I was listening to Abraham Hicks last evening, and I come to understand how our self worth fits into the grand scheme of things when it comes to finding happiness in life. According to Merriam-Webster self-worth is defined by the opinion we have of ourselves and the value we place on ourselves. Somehow, what we believe about ourselves determines if we believe we deserve good things in our life.
According to psychology, we need to have a healthy balance to live a life worth living. What is a healthy balance? Let’s begin understanding self-compassion. When you experience hardship and even pain, do you give yourself time to recognize you are going through a difficult time? Do you tune into your emotions to see where you are in that state? Sometimes, we convince ourselves we are tough and we can handle whatever life throws at us, but we must ask ourselves do we take the time to recognize how we feel about what is going on in our life?
Think about a situation you may recently went through in your day to day life. It can be a confrontation with a coworker, a loved one, or maybe a stressful event such as a breakup or even an argument. Did you recognize yourself in that situation and determine the emotions you were experiencing? Self-compassion plays a role in our level of self-worth, and when we take the time to notice our feelings and recognize whether we are in pain be that emotional or physical, we are practicing self-compassion.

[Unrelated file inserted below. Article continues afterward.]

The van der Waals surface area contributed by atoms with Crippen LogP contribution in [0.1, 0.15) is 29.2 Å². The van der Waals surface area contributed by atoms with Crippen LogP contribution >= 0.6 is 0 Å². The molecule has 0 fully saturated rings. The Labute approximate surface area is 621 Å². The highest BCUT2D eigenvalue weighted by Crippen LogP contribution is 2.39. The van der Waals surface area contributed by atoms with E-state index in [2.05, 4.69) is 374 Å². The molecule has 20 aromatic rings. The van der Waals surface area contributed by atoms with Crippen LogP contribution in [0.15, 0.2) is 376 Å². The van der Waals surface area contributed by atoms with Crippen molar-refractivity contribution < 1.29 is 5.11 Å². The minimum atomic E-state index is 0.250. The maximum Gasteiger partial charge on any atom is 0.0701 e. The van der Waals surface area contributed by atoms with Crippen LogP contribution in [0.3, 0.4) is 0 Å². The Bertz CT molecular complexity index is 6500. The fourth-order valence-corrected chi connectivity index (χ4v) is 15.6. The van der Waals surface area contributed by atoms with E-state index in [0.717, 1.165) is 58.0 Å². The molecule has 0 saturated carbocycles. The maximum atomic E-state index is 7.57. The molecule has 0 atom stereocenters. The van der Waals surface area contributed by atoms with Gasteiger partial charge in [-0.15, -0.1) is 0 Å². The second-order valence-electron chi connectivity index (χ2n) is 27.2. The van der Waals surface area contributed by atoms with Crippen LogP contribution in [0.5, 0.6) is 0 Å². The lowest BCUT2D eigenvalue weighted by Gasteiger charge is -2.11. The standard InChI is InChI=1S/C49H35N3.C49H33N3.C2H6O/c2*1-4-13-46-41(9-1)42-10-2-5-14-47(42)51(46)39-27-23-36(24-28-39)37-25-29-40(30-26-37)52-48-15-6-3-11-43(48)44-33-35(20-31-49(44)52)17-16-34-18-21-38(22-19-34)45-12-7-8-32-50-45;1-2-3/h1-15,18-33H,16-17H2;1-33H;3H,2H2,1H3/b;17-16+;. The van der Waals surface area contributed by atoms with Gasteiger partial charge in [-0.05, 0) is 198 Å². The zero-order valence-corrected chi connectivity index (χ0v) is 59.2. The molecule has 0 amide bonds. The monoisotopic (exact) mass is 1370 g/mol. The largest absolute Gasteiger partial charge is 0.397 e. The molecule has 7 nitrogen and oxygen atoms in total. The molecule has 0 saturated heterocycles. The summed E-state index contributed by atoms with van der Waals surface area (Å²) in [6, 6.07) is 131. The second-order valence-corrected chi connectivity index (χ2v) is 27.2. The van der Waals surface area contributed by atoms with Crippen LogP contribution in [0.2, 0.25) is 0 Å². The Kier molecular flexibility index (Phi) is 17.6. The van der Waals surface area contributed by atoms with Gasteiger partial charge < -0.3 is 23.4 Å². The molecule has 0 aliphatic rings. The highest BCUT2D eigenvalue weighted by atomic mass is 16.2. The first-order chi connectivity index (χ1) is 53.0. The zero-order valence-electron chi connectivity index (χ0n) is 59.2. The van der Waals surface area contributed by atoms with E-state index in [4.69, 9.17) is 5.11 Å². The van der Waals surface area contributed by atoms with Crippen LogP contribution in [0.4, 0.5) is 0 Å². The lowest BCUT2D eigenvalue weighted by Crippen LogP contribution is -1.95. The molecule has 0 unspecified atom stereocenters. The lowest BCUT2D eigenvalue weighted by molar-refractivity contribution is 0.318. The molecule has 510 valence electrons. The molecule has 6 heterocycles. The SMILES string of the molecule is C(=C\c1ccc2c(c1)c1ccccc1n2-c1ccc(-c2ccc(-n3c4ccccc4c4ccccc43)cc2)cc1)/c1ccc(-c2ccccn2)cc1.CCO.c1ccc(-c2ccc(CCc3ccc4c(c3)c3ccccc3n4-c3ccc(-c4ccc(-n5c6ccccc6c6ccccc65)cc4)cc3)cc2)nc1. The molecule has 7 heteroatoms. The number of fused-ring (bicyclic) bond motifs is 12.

One thing we need to do to practice self-compassion is to recognize our emotional needs. For example, a busy day at work we might come home and relax with a hot cup of tea and put our feet up. We are comforting our physical stress when we take time to relax, such as a break at work. But, what about those moments we become upset and experience emotional stress? What is someway you can meet your emotional needs when you experience something upsetting or stressful? Maybe you could listen to mellow music to calm yourself, or watch a funny movie. While we can take a physical action to meet our emotional needs through calming ourselves, we are practicing self-compassion when we take the time to recognize our emotions which further validates our feelings.
We must not stop there. Once we validate our feelings and comfort our physical state, we also need to ask ourselves what we can do to alleviate our having to experience the situation again. Our self-worth is tangent on whether we practice understanding along the lines that we are not the only one suffering in the world. What do other people do to solve issues around our experience that does not violate others? For example, a coworker may upset us through vicious tactics. How we handle the situation determines if we can further heal from the situation and move on. So, we need to decide if there is a reasonable path to solve our situation so that we do not have to go through the same situation again.
Self-compassion and self-care are two components of building our self-worth. Remember, the more we learn to value ourselves, the better life we can live. When we feel that we will never achieve the goals we have for ourselves, we must check-in with our self-worth, because we are here to enjoy life, shoot off rockets of desire and line up with our rockets we create.
Until next time, live the life you deserve to live.